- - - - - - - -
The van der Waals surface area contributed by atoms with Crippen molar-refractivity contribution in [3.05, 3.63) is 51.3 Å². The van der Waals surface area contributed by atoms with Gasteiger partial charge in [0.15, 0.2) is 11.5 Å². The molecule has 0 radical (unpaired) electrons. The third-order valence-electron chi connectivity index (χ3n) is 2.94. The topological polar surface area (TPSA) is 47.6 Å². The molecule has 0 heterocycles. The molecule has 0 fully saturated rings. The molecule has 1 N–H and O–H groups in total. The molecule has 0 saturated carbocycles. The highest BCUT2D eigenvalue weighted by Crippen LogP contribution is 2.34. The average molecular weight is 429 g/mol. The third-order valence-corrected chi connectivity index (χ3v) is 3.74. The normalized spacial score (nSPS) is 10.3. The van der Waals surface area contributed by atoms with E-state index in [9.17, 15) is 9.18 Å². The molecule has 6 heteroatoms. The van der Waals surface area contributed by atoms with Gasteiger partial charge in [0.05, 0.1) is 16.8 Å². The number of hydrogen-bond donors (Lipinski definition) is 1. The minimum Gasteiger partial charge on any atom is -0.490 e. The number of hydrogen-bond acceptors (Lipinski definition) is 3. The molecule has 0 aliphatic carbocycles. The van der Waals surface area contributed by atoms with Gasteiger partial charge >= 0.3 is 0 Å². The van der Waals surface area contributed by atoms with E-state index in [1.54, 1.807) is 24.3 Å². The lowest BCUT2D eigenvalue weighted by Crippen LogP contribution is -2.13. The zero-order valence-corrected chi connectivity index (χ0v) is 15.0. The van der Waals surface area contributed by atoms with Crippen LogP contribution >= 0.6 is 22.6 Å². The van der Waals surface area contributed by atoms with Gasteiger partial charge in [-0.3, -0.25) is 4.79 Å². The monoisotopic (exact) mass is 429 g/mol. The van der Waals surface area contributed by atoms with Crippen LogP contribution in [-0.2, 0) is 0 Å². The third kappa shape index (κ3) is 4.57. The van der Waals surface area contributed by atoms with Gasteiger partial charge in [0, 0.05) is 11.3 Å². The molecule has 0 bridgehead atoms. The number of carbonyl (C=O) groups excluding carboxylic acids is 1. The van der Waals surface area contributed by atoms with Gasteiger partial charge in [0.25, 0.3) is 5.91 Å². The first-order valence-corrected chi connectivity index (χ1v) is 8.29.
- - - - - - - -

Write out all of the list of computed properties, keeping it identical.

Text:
The van der Waals surface area contributed by atoms with Crippen molar-refractivity contribution in [3.05, 3.63) is 51.3 Å². The van der Waals surface area contributed by atoms with Gasteiger partial charge in [0.15, 0.2) is 11.5 Å². The molecule has 0 radical (unpaired) electrons. The third-order valence-electron chi connectivity index (χ3n) is 2.94. The topological polar surface area (TPSA) is 47.6 Å². The molecule has 0 heterocycles. The molecule has 0 fully saturated rings. The molecule has 1 N–H and O–H groups in total. The molecule has 0 saturated carbocycles. The highest BCUT2D eigenvalue weighted by Crippen LogP contribution is 2.34. The average molecular weight is 429 g/mol. The third-order valence-corrected chi connectivity index (χ3v) is 3.74. The normalized spacial score (nSPS) is 10.3. The van der Waals surface area contributed by atoms with E-state index in [9.17, 15) is 9.18 Å². The molecule has 6 heteroatoms. The van der Waals surface area contributed by atoms with Gasteiger partial charge in [0.05, 0.1) is 16.8 Å². The number of hydrogen-bond donors (Lipinski definition) is 1. The minimum Gasteiger partial charge on any atom is -0.490 e. The number of hydrogen-bond acceptors (Lipinski definition) is 3. The molecule has 0 aliphatic carbocycles. The van der Waals surface area contributed by atoms with Gasteiger partial charge >= 0.3 is 0 Å². The van der Waals surface area contributed by atoms with E-state index in [1.54, 1.807) is 24.3 Å². The lowest BCUT2D eigenvalue weighted by Crippen LogP contribution is -2.13. The zero-order valence-corrected chi connectivity index (χ0v) is 15.0. The van der Waals surface area contributed by atoms with Crippen LogP contribution >= 0.6 is 22.6 Å². The van der Waals surface area contributed by atoms with Gasteiger partial charge in [-0.3, -0.25) is 4.79 Å². The monoisotopic (exact) mass is 429 g/mol. The van der Waals surface area contributed by atoms with Crippen LogP contribution in [-0.2, 0) is 0 Å². The third kappa shape index (κ3) is 4.57. The van der Waals surface area contributed by atoms with Gasteiger partial charge in [0, 0.05) is 11.3 Å². The molecule has 0 bridgehead atoms. The number of carbonyl (C=O) groups excluding carboxylic acids is 1. The van der Waals surface area contributed by atoms with Gasteiger partial charge in [0.25, 0.3) is 5.91 Å². The first-order valence-corrected chi connectivity index (χ1v) is 8.29.